Finally, in the time since the notice of proposed rulemaking was published, FinCEN has concluded major rulemakings required by the USA PATRIOT Act for banks, broker-dealers, and futures commission merchants. Each of these institutions is subject to a comprehensive set of requirements under the BSA including, among other things, the obligation to establish and implement an anti-money laundering program,[6] the obligation to establish and implement a customer identification program,[7] the obligation to establish and implement a special due diligence program for foreign correspondent accounts and foreign private banking accounts,[8] the obligation to detect and report suspicious activity,[9] and the obligation to file currency transaction reports.[10]

Investment advisers must conduct financial transactions for their clients through other financial institutions that are subject to BSA requirements, and their clients' assets must be carried at these other financial institutions. Thus, as FinCEN continues to consider the extent to which BSA requirements should be imposed on investment advisors, their activity is not entirely outside the current BSA regulatory regime.

III. Withdrawal of the Notice of Proposed Rulemaking

For the foregoing reasons, the notice of proposed rulemaking, in which FinCEN proposed requiring certain investment advisers to establish and implement anti-money laundering programs, as published in the Federal Register on May 5, 2003 (68 FR 23646), is hereby withdrawn.

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Dated: October 29, 2008.

James H. Freis, Jr.,

Director, Financial Crimes Enforcement Network.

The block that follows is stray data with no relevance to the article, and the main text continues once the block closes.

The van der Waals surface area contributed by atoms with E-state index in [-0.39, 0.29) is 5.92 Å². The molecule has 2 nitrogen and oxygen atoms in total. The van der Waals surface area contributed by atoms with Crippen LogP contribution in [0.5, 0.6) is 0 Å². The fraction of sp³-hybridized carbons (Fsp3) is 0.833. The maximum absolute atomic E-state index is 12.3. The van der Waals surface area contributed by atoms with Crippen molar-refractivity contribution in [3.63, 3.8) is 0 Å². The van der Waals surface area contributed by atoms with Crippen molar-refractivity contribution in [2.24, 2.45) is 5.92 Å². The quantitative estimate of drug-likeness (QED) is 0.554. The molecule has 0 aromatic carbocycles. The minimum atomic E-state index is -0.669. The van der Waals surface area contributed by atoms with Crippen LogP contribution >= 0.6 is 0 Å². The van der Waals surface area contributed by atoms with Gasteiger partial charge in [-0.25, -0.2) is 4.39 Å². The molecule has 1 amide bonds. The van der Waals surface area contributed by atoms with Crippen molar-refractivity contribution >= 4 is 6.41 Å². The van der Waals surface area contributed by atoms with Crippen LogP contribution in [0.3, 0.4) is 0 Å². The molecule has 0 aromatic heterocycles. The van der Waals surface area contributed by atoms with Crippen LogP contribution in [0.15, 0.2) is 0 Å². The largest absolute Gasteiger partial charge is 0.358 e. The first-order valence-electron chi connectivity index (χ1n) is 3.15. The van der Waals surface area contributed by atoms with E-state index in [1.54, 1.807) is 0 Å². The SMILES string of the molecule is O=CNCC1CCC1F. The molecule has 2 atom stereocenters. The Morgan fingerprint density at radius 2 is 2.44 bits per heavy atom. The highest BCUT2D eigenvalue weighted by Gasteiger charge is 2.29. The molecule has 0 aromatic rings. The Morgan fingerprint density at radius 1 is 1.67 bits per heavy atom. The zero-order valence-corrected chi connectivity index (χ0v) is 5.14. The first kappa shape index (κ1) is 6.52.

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Footnotes

1.  

Accordingly, references herein to the Secretary's authority apply equally to the Director of FinCEN. Back to Citation

2.  In the case of investment advisers, the appropriate Federal functional regulator is the Securities and Exchange Commission (“SEC”).

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3.  Anti-Money Laundering Programs for Investment Advisers, 68 FR 23646, 23647 (May 5, 2003). FinCEN noted that investment advisers that manage clients' assets work closely with other institutions, for example by directing broker-dealers to purchase or sell client securities or by directing banks to transfer client funds, and found that advisers' services frequently are a substitute for products offered by investment companies or insurance companies, such as when advisers manage client assets in pooled investment vehicles or in separate accounts. Some investment advisers offer asset management services that are similar to, and that may even compete directly with, asset management services provided by certain banks through their trust departments. The interrelationship between investment advisers and other institutions (such as securities broker-dealers, mutual funds, commodity trading advisors, and commodity pool operators) is demonstrated in part by dual registration.

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4.  The proposal would have applied generally to SEC-registered investment advisers with assets under management and to advisers with $30 million or more of assets under management and that are exempt from registration under section 203(b)(3) of the Investment Advisers Act (15 U.S.C. 80b-3(b)(3)). Id. at 23648.

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[FR Doc. E8-26205 Filed 11-3-08; 8:45 am]

BILLING CODE 4810-02-P